Do Calories Count, when it comes to losing weight?
I have been reading Dr Tim Spector’s book, called “Spoon-fed” is all about busting food myths. One of these is about calories! My other food nutrition hero, Dr Giles Yeo and his book, “Calories don’t count”, plus a webinar I attended really opened my eyes to how counting calories isn’t what it is all cracked up to be.
The simple calculation of calories in and calories out has defined the weight loss industry and the general public for many years. Even in my training, only completed a few years back focused very much on counting calories.
However, many of us don’t even know what a calorie is. We believe that a calorie is a precise measurement of food so it often defines what we eat, drink or burn off when we exercise.
Who invented the calorie?
The first time a calorie was measured was by a French scientist during the French Revolution.
In the 19th century, Wilbur Atwater spent most of his life researching and working out calories in over 4,000 foods! His work on calories in fat, protein and carbohydrates are still used today.
So why are scientists now only looking at this?
The increase in rising obesity rates, type 2 diabetes issues and the fact that despite having so many food choices that should lead to more informed choices we still aren’t seeing a big change.
We know that people burn calories at different rates, BMR, base metabolic rate, so what works for one person doesn’t necessarily work for another.
They are also gaining more insight into different components of food. An example – given by Tim is the humble walnut. For years their calorie content was overestimated by 20% until they discovered that much of their fat is not released when we eat them!
The same goes for almonds at well, by 30%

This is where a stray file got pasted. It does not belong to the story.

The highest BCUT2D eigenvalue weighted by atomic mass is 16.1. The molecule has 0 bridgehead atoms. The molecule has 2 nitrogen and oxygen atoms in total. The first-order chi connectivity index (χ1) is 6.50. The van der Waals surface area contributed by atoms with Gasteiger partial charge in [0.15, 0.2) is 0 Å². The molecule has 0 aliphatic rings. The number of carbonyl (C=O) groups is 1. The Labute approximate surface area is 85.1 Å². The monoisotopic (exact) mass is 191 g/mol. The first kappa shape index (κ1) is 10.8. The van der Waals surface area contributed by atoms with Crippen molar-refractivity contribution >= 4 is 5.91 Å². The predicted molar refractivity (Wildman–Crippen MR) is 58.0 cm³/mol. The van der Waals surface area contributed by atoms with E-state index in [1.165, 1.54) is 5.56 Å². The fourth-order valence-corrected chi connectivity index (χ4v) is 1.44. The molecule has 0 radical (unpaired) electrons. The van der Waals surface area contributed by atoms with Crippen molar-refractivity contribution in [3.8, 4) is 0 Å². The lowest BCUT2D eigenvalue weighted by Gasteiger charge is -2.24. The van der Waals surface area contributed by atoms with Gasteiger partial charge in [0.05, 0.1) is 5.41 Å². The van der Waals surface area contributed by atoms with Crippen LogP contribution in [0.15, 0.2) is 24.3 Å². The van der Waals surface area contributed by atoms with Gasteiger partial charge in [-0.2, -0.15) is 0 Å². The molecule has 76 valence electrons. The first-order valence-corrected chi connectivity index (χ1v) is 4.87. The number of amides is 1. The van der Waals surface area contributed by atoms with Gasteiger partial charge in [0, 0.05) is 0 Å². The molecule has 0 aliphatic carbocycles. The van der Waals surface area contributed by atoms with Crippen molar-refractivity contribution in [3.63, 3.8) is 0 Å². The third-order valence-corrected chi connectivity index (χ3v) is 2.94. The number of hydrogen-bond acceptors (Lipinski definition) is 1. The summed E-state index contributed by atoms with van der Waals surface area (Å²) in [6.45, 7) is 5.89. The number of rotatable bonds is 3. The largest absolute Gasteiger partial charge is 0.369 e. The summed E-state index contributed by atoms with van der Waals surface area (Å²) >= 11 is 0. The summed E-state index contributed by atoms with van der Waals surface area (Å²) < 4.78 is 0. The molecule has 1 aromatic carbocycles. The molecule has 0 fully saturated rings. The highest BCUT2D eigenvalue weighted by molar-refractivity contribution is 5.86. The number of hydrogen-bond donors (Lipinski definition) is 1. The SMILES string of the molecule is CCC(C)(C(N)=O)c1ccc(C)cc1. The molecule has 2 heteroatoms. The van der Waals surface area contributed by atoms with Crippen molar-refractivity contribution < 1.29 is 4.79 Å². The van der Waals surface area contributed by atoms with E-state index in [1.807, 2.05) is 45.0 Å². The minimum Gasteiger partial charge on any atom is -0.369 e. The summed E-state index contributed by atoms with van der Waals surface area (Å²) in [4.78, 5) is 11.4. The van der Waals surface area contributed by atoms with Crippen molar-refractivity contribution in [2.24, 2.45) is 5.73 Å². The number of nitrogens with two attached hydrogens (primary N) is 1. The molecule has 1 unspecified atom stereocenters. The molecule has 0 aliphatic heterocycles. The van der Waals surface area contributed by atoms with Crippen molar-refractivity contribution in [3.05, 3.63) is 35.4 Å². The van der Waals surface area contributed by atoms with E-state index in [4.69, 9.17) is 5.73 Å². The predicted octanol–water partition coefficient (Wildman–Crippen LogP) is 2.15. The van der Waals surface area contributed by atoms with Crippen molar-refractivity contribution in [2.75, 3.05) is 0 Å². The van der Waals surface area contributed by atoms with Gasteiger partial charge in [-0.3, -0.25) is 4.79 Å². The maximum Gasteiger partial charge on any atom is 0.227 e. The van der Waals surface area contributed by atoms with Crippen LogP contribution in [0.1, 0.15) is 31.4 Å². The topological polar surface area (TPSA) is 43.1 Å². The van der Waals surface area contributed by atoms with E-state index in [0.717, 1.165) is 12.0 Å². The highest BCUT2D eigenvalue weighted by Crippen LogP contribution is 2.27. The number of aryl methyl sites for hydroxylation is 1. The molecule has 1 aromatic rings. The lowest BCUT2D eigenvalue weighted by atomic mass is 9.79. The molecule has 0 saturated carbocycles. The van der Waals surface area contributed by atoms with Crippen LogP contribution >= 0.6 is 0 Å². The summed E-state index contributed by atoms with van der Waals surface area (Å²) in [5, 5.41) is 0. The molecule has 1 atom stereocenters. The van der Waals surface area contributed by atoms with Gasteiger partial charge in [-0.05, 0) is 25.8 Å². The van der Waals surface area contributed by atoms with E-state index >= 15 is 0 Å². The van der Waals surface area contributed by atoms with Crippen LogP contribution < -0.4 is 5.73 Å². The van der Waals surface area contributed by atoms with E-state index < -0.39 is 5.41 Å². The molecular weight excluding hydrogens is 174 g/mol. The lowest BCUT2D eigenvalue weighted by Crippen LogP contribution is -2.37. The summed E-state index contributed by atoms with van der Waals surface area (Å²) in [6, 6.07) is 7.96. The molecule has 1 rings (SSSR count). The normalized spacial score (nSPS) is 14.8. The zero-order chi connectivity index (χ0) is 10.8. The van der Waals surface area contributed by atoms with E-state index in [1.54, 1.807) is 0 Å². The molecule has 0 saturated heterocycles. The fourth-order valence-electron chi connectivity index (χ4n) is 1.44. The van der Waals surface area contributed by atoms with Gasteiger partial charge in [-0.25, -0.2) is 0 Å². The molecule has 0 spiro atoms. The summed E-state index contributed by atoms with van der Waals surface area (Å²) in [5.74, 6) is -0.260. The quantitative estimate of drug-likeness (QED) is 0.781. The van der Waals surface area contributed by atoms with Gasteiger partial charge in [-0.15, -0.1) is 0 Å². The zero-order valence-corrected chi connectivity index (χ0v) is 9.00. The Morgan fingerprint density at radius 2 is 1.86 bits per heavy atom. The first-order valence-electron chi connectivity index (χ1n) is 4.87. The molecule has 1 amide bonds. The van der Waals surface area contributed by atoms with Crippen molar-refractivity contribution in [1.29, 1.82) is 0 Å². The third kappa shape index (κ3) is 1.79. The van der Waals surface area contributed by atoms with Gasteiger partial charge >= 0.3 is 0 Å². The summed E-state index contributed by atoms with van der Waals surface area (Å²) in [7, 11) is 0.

Scientists now know that the way food is cooked actually changes its structure and its energy, ie calorie content.
An example given is a rare cooked beef burger which contains fewer calories than a well-done charred beef burger!
Well, be prepared to be confused more!
A cheese sandwich may release its energy at a different rate from the value of the cheese and bread if eaten separately.
Let’s throw another spanner into the works. When it comes to ultra-processed foods, it alters the complex structure of the original plant or animal cells, turning it into a less nutritionally beneficial food that our bodies process quickly. Not in calorie terms but going through the body and not keeping us feeling fuller for longer.
Finally, his love of gut microbes research has shown that health or lack of can have a real impact on how many calories our body absorbs and converts into energy.
Let’s talk about where we get our calorie information from.
Whether it's calories on menus and working out calories on your favourite calorie counting app. We are drawn into believing the information is correct.
Well, food labels can be up to 20% incorrect on the calories and therefore the other macronutrients.
Menus – based on the research completed in the USA, as they have had this rule longer than we have in the UK, has shown that the calorie count can be incorrect by 200%.
Yes, the worst-case scenario but useless if you are relying on the calories to lose weight.
Why – portion sizes. Changes in ingredients and the chef underestimating the calories.
So does counting calories help with losing weight? I did lose weight by counting calories but stopped as I was getting stressed about calories rather than healthy eating.
I stopped working with clients in 2020 by counting calories and focused on 10 habits that help. Focusing on habits that will continue to help people keep the weight off in the long term seemed the right way forward.
Want to know more about my Feel Great in 8 nutrition plan for weight loss?